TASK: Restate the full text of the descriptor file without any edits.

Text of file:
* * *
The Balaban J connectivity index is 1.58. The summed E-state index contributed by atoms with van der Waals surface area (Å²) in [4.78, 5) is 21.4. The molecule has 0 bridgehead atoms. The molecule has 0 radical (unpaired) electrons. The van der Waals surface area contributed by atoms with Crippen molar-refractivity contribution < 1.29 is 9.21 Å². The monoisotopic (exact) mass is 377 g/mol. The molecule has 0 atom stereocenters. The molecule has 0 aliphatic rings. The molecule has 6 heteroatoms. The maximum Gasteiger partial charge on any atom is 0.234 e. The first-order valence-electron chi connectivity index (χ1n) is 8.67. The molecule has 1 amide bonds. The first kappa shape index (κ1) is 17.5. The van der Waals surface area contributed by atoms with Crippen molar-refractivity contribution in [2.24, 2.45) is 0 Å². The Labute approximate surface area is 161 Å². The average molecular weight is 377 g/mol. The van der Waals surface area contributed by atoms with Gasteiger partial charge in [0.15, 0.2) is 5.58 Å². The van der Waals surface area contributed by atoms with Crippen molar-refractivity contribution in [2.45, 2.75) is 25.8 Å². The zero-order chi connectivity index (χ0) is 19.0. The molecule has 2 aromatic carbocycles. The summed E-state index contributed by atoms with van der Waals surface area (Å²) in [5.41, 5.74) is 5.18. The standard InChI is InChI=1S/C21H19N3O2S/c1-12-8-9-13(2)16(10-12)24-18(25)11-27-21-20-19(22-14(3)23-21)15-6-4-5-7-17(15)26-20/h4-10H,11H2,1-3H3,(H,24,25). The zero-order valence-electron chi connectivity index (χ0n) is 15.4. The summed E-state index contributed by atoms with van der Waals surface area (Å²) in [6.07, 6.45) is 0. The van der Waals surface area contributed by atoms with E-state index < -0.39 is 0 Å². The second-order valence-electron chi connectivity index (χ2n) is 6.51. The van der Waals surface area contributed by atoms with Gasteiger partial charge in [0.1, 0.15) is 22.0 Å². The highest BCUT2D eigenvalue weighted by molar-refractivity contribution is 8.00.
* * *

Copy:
The Balaban J connectivity index is 1.58. The summed E-state index contributed by atoms with van der Waals surface area (Å²) in [4.78, 5) is 21.4. The molecule has 0 bridgehead atoms. The molecule has 0 radical (unpaired) electrons. The van der Waals surface area contributed by atoms with Crippen molar-refractivity contribution < 1.29 is 9.21 Å². The monoisotopic (exact) mass is 377 g/mol. The molecule has 0 atom stereocenters. The molecule has 0 aliphatic rings. The molecule has 6 heteroatoms. The maximum Gasteiger partial charge on any atom is 0.234 e. The first-order valence-electron chi connectivity index (χ1n) is 8.67. The molecule has 1 amide bonds. The first kappa shape index (κ1) is 17.5. The van der Waals surface area contributed by atoms with Crippen molar-refractivity contribution in [2.24, 2.45) is 0 Å². The Labute approximate surface area is 161 Å². The average molecular weight is 377 g/mol. The van der Waals surface area contributed by atoms with Gasteiger partial charge in [0.15, 0.2) is 5.58 Å². The van der Waals surface area contributed by atoms with Crippen molar-refractivity contribution in [2.45, 2.75) is 25.8 Å². The zero-order chi connectivity index (χ0) is 19.0. The molecule has 2 aromatic carbocycles. The summed E-state index contributed by atoms with van der Waals surface area (Å²) in [5.41, 5.74) is 5.18. The standard InChI is InChI=1S/C21H19N3O2S/c1-12-8-9-13(2)16(10-12)24-18(25)11-27-21-20-19(22-14(3)23-21)15-6-4-5-7-17(15)26-20/h4-10H,11H2,1-3H3,(H,24,25). The zero-order valence-electron chi connectivity index (χ0n) is 15.4. The summed E-state index contributed by atoms with van der Waals surface area (Å²) in [6.07, 6.45) is 0. The van der Waals surface area contributed by atoms with E-state index < -0.39 is 0 Å². The second-order valence-electron chi connectivity index (χ2n) is 6.51. The van der Waals surface area contributed by atoms with Gasteiger partial charge in [0.1, 0.15) is 22.0 Å². The highest BCUT2D eigenvalue weighted by molar-refractivity contribution is 8.00.